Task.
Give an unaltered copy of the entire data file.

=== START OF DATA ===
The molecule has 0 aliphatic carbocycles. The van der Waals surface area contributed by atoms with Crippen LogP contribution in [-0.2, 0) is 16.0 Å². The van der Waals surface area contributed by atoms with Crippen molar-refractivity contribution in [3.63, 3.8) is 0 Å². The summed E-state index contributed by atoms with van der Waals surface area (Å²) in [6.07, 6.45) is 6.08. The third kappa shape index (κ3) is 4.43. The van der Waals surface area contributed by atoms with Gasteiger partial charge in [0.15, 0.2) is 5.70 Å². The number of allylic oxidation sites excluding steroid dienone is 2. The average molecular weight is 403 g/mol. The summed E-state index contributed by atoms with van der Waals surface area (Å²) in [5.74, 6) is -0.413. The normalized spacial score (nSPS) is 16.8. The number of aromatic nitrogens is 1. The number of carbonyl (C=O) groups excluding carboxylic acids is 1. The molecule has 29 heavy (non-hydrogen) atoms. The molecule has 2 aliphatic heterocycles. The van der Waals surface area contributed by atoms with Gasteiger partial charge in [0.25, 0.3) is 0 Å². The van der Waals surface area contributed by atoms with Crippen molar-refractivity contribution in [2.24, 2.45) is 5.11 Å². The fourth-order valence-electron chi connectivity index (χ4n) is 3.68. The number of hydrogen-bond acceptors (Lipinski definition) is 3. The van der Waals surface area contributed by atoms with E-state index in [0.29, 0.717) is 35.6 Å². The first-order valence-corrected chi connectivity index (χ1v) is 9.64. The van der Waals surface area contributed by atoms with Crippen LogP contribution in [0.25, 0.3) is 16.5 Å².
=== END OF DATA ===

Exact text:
The molecule has 0 aliphatic carbocycles. The van der Waals surface area contributed by atoms with Crippen LogP contribution in [-0.2, 0) is 16.0 Å². The van der Waals surface area contributed by atoms with Crippen molar-refractivity contribution in [3.63, 3.8) is 0 Å². The summed E-state index contributed by atoms with van der Waals surface area (Å²) in [6.07, 6.45) is 6.08. The third kappa shape index (κ3) is 4.43. The van der Waals surface area contributed by atoms with Gasteiger partial charge in [0.15, 0.2) is 5.70 Å². The number of allylic oxidation sites excluding steroid dienone is 2. The average molecular weight is 403 g/mol. The summed E-state index contributed by atoms with van der Waals surface area (Å²) in [5.74, 6) is -0.413. The normalized spacial score (nSPS) is 16.8. The number of aromatic nitrogens is 1. The number of carbonyl (C=O) groups excluding carboxylic acids is 1. The molecule has 29 heavy (non-hydrogen) atoms. The molecule has 2 aliphatic heterocycles. The van der Waals surface area contributed by atoms with Gasteiger partial charge in [0.25, 0.3) is 0 Å². The van der Waals surface area contributed by atoms with Crippen molar-refractivity contribution in [2.24, 2.45) is 5.11 Å². The fourth-order valence-electron chi connectivity index (χ4n) is 3.68. The number of hydrogen-bond acceptors (Lipinski definition) is 3. The van der Waals surface area contributed by atoms with E-state index in [0.29, 0.717) is 35.6 Å². The first-order valence-corrected chi connectivity index (χ1v) is 9.64. The van der Waals surface area contributed by atoms with Crippen LogP contribution in [0.25, 0.3) is 16.5 Å².